In fact, the beautiful art that has been created, such as by Thomas Kinkaid and Norman Rockwell, has been laughed at by art critics—who are animated by an entirely different spiritual force—as pure kitsch.

Scenes of beauty give way to scenes of destruction and sacrilege. I believe there remains a great hunger in the human soul for beauty in art. Just compare "Piss Christ" with the painting above, which hangs in my living room.

Giovanni Bellini

St. Francis in Ecstasy 1480
St. Francis in Ecstasy 1480

The Desecration

The postmodern theme of critically praised art is to desecrate and despoil what it means to be a living loving human being alive in the world. All of the sacred things we held dear in the world are to be destroyed through the spirit of modern art, in particular anything held to be Holy—set apart for God.

We can see this spirit in film (only in the last 50 years) with its focus on rampant sex, violence, gore, the objectification of women—as objects instead of as women created in the Image of God—and the ridicule of people who believe in God as superstitious rubes.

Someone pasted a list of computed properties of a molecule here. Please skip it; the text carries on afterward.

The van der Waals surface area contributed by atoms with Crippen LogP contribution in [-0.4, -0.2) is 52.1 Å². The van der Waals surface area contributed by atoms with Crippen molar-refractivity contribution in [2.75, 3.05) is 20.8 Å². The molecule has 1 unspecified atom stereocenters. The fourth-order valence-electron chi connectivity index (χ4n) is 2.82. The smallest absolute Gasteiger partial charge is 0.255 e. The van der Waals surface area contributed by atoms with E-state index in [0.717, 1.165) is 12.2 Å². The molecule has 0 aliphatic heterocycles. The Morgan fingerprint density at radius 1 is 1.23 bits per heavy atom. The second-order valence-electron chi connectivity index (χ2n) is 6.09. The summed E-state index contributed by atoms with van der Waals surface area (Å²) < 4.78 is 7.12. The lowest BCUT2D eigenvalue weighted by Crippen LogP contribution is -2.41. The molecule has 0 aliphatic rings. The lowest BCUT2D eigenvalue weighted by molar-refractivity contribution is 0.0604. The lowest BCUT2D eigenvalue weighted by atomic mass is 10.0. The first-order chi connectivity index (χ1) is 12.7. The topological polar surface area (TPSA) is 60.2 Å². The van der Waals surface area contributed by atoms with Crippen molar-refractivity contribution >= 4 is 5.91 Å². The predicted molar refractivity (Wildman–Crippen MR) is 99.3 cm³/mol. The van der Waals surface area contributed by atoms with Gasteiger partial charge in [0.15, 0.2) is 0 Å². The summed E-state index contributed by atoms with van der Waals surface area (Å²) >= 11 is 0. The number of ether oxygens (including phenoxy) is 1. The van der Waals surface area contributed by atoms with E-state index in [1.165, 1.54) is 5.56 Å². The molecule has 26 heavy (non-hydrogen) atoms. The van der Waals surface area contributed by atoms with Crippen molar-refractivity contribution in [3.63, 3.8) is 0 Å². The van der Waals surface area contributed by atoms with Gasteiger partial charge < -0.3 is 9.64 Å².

Leonardo Da Vinci


The Purpose of Art

The purpose of art is beauty, truth, goodness, and transcendence; to create joy in the recipient.

The Creator of the Universe granted Humankind the gift to mimic His omnipotent creativity (as well as recreate His gift of producing life itself! by reproducing ourselves—another gift we honored as sacred for thousands of years that we now flush down the toilet—the most incredible, amazing, astounding gift humans possess. Think carefully about it before you laugh, you who are not yet convinced, and you scoffers: YOU can produce another YOU.